Because our safety, our quality of life, and our future are at stake, dream big with us and demand not only that the NYPD don't shoot us but that they also don't search us unless they have probable cause or a warrant or have obtained objective proof of voluntary and informed consent by us to search us.
Far too many people in Ferguson, in Ohio, in Staten Island, and in Brooklyn have been searched and humiliated during searches supposedly based on our consent but really based on lack of information, on patriarchy and on intimidation.
I will never forget moving to this city for safety only to be stopped and searched on my way from folding clothes in the laundromat on the baseless suspicion that my laundry bags had drugs in them. When officers forced me to hand over my bags, even though I knew my rights, I felt powerless to say no. Officers found nothing, and there was no charge. But even today I don't know who I would even complain about, because the officers didn't identify themselves. I have a right to know who they were.
If they insist on knowing who is behind the hoodie, we have a right to know who is behind the badge.
I will never forget being searched and humiliated with my friends in Marcus Garvey Park in Harlem while we were dancing to Beyoncé. When an officer forced us to hand over our bags without any legal basis, despite knowing that I had the right to deny consent, I felt too outnumbered and outgunned to say no. Police officers have a right to know that we have the power to say no to searches lacking probable cause.
My friend and fellow SAS leader, Trina, will never forget being ordered to open her purse in the West Village during a stop after the officer found no other reason to detain her. She was booked on charges of loitering for the purposes of prostitution based on the condom the officer found during a search she didn't consent to. She has a right to know that the Constitution protects her denial of baseless searches.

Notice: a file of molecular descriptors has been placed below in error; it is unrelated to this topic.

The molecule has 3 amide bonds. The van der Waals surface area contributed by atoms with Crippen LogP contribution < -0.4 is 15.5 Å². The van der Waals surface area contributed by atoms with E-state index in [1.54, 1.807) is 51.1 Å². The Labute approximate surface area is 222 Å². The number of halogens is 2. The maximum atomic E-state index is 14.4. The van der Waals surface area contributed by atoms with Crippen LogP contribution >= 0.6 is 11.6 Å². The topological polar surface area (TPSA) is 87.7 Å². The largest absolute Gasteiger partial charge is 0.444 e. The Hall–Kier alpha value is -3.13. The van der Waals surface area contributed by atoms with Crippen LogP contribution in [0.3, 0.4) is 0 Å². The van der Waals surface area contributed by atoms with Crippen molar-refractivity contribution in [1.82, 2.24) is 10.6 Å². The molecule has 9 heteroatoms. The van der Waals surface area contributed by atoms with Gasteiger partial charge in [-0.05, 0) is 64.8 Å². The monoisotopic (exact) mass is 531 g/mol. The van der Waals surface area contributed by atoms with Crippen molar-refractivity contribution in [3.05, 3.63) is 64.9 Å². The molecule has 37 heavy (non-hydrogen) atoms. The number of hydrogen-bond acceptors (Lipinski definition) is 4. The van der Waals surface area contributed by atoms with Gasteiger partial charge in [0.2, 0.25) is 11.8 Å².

Countless transgender and gender-nonconforming New Yorkers will never forget being ordered to lift up their shirts or skirts or forced to open up their pants so that an officer could satisfy their curiosity or, worse, assign them a gender -- only to find out later that the search was based on their "consent" because there is no other legal basis for a "gender search." They have a right to know that this practice is unlawful.
Ultimately, thousands of LGBTQ youth's lives will forever be ruined by an officer's order to empty their pockets without telling them that this was a "consent" search, bringing small amounts of marijuana into open view and into the realm of a disenfranchising misdemeanor that often leads to loss of employment, financial aid, custody of children, and housing. They have a right to know their power to say no.
During these nightmarish times, when LGBTQ youth of color are stopped and searched with no basis other than our presumed consent, we find ourselves feeling like the late Eric Garner and thinking in our heads what he said out loud: "Every time you see me, you want to mess with me. I'm tired of it. This stops today!" We also ask ourselves the same question that Garner asked shortly before his death: "Why are you doing this to me?"
We have a right to know! We are not dreaming that big. We are not dreaming of streets paved of gold. We simply have a right know!
Help us make history by calling on New York City Council members to pass the Right to Know Act.